It’s 3:00 am and you’re wide awake, struggling to burrow deep enough into your pillows to drown out the sound of Jimmy Barnes blaring from the apartment next door. Or maybe it’s the air conditioning condenser unit the neighbours thoughtfully placed right outside your bedroom window. Whatever the source, noisy neighbours can ruin your sleep and your life. The good news is that you don’t have to put up with it and a long-term solution is easier and more affordable than you might realise.
So, when it comes to noisy neighbours, what can you do? Apart from asking them to keep it down, relying on the neighbour, there is an option that’s within your control: soundproofing. At first, this may seem drastic, but thanks to new materials on the market it’s never been simpler to do your own soundproofing, quickly and effectively. Now, let’s have a look at how to go about it.
Step 1 – Locate the source
First things first, it’s important to identify where the noise is coming from. Whilst sound is directional, it’s also incredibly good at finding the weakest spots in your defences. Even the smallest gap in your wall or ceiling can be enough to let in large amounts of noise. Therefore, knowing which direction the noise is coming from makes it possible to intercept it. There’s no point soundproofing your walls if the noise is coming from upstairs!
Step 2 – Identify the type of noise
When it comes to noise from neighbours, there are two types to worry about: airborne and impact. Airborne noise is from sources such as loud conversations, music, home theatres and outdoor equipment. Impact noise comes from footsteps, scraping furniture, music bass and generally travels through your apartment’s building materials.
Step 3 – Soundproof!
Once you know where the noise is coming from and how it’s transmitted, it’s time to get soundproofing. But don’t just jump out and grab the thickest soundproofing material you can find and affix it to your walls. First off, if there are any small gaps that are letting in noise, consider using an acoustic sealant such as Fuller FIRESOUND.
Once the small bits have been patched, if sound is still an issue than it’s time to get busy. For airborne noise, a cheap solution can be to install soundproof barriers in the direct path of the noise. This forces the sound to travel around the barrier and reflects some of the noise back to the source (take that Jimmy).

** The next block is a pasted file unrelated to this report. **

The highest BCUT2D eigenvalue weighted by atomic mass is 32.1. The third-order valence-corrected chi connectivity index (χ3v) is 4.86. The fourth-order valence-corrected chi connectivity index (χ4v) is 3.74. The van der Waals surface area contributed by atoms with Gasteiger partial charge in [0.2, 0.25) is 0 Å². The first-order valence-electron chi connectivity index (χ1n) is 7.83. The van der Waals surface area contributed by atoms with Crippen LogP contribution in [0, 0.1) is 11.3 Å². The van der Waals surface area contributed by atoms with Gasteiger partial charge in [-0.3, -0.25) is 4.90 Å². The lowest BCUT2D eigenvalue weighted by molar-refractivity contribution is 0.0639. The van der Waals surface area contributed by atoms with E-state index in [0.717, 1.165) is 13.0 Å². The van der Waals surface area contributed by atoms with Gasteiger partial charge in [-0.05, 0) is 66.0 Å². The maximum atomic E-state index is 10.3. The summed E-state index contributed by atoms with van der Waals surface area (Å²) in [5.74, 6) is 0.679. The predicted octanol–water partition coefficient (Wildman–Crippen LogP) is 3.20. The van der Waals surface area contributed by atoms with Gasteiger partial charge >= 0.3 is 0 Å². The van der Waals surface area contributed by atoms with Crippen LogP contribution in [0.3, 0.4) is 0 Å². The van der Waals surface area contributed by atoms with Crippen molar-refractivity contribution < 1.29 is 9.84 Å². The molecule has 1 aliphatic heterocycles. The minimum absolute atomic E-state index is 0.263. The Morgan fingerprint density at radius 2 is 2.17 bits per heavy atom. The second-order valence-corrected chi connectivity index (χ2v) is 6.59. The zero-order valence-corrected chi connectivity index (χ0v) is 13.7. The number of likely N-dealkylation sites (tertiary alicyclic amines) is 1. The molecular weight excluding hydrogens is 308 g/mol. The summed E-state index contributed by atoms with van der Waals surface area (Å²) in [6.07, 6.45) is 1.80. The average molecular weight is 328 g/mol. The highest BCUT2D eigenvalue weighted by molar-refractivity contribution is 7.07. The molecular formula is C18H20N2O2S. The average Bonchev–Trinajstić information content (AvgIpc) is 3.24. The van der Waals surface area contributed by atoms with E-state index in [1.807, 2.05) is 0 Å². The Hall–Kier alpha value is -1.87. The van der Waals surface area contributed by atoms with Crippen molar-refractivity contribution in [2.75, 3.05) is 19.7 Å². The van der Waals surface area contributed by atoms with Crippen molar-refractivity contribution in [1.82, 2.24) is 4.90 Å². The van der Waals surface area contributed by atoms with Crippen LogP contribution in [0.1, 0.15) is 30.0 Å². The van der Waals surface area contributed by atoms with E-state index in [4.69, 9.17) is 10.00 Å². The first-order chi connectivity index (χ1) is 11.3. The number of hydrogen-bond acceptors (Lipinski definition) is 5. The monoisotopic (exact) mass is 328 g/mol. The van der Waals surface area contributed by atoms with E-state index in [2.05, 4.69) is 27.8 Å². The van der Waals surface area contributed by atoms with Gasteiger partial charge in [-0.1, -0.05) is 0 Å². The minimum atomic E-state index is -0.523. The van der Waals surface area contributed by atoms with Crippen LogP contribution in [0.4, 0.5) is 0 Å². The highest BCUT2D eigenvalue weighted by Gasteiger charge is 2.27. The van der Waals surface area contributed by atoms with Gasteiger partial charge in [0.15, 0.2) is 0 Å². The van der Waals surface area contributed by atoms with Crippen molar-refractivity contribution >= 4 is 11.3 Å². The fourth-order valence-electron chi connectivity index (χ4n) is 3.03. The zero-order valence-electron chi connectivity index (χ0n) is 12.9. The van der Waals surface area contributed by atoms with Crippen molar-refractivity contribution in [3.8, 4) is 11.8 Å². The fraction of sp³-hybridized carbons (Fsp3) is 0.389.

The additional distance that the noise has to travel to get around the barrier can greatly reduce the volume that arrives at your home. If the noise is located on the other side of a fence, you can even use an acoustic blanket to provide a simple and effective soundproofing solution.
When a barrier can’t be installed, or the noise is coming through a shared wall, you can try installing some sound absorbing material inside your walls, in some cases replacing the existing plasterboard. This will reduce the volume of noise travelling through your walls. It’s great for both airborne and impact noise situations and installation is simple. Since it doesn’t require access to the outside of your building, this is an excellent solution for apartments and townhouses. Finished with your favourite paint colour, it will look like any other wall but help you live a more peaceful life.
I’ll end with a word of warning: there’s no way to achieve 100% soundproofing. All soundproofing is a reduction in noise power – hopefully down to levels that are below audible – but no material can completely stop sound. Using a combination of approaches can help reduce the noise from your neighbours and, if in doubt, you can get in contact with one of our team for advice at firstname.lastname@example.org.